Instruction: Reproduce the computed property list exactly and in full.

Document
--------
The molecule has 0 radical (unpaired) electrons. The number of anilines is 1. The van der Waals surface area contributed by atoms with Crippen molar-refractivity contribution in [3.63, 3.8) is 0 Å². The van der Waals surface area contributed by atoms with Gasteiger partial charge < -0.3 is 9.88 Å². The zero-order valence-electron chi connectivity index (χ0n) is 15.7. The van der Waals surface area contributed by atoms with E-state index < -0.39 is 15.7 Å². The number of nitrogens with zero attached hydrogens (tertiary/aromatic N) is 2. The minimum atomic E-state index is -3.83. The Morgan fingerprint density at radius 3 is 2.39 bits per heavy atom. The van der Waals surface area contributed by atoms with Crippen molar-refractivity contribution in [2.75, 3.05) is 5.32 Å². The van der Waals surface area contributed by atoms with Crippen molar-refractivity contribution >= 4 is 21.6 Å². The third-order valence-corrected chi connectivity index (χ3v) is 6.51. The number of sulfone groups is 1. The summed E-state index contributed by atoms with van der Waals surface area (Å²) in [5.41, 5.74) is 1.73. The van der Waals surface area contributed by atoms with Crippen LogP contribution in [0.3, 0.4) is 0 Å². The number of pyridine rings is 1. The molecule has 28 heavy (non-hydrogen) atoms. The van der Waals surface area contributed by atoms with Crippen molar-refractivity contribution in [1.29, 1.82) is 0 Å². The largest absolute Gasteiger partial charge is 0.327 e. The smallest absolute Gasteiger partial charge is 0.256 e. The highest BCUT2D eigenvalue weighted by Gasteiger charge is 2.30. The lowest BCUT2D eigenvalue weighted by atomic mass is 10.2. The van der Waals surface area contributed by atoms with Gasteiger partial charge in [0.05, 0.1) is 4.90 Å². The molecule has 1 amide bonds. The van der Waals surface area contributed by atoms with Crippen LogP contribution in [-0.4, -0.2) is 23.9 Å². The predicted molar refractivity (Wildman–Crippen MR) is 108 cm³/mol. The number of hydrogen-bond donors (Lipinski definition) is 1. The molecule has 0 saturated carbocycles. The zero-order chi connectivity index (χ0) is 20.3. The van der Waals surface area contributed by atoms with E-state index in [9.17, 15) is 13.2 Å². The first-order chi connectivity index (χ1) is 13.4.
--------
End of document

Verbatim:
The molecule has 0 radical (unpaired) electrons. The number of anilines is 1. The van der Waals surface area contributed by atoms with Crippen molar-refractivity contribution in [3.63, 3.8) is 0 Å². The van der Waals surface area contributed by atoms with Gasteiger partial charge < -0.3 is 9.88 Å². The zero-order valence-electron chi connectivity index (χ0n) is 15.7. The van der Waals surface area contributed by atoms with E-state index < -0.39 is 15.7 Å². The number of nitrogens with zero attached hydrogens (tertiary/aromatic N) is 2. The minimum atomic E-state index is -3.83. The Morgan fingerprint density at radius 3 is 2.39 bits per heavy atom. The van der Waals surface area contributed by atoms with Crippen molar-refractivity contribution in [2.75, 3.05) is 5.32 Å². The van der Waals surface area contributed by atoms with Crippen molar-refractivity contribution >= 4 is 21.6 Å². The third-order valence-corrected chi connectivity index (χ3v) is 6.51. The number of sulfone groups is 1. The summed E-state index contributed by atoms with van der Waals surface area (Å²) in [5.41, 5.74) is 1.73. The van der Waals surface area contributed by atoms with Crippen LogP contribution in [0.3, 0.4) is 0 Å². The number of pyridine rings is 1. The molecule has 28 heavy (non-hydrogen) atoms. The van der Waals surface area contributed by atoms with Crippen molar-refractivity contribution in [1.29, 1.82) is 0 Å². The largest absolute Gasteiger partial charge is 0.327 e. The smallest absolute Gasteiger partial charge is 0.256 e. The highest BCUT2D eigenvalue weighted by Gasteiger charge is 2.30. The lowest BCUT2D eigenvalue weighted by atomic mass is 10.2. The van der Waals surface area contributed by atoms with Gasteiger partial charge in [0.05, 0.1) is 4.90 Å². The molecule has 1 amide bonds. The van der Waals surface area contributed by atoms with Crippen LogP contribution in [-0.4, -0.2) is 23.9 Å². The predicted molar refractivity (Wildman–Crippen MR) is 108 cm³/mol. The number of hydrogen-bond donors (Lipinski definition) is 1. The molecule has 0 saturated carbocycles. The zero-order chi connectivity index (χ0) is 20.3. The van der Waals surface area contributed by atoms with E-state index in [9.17, 15) is 13.2 Å². The first-order chi connectivity index (χ1) is 13.4.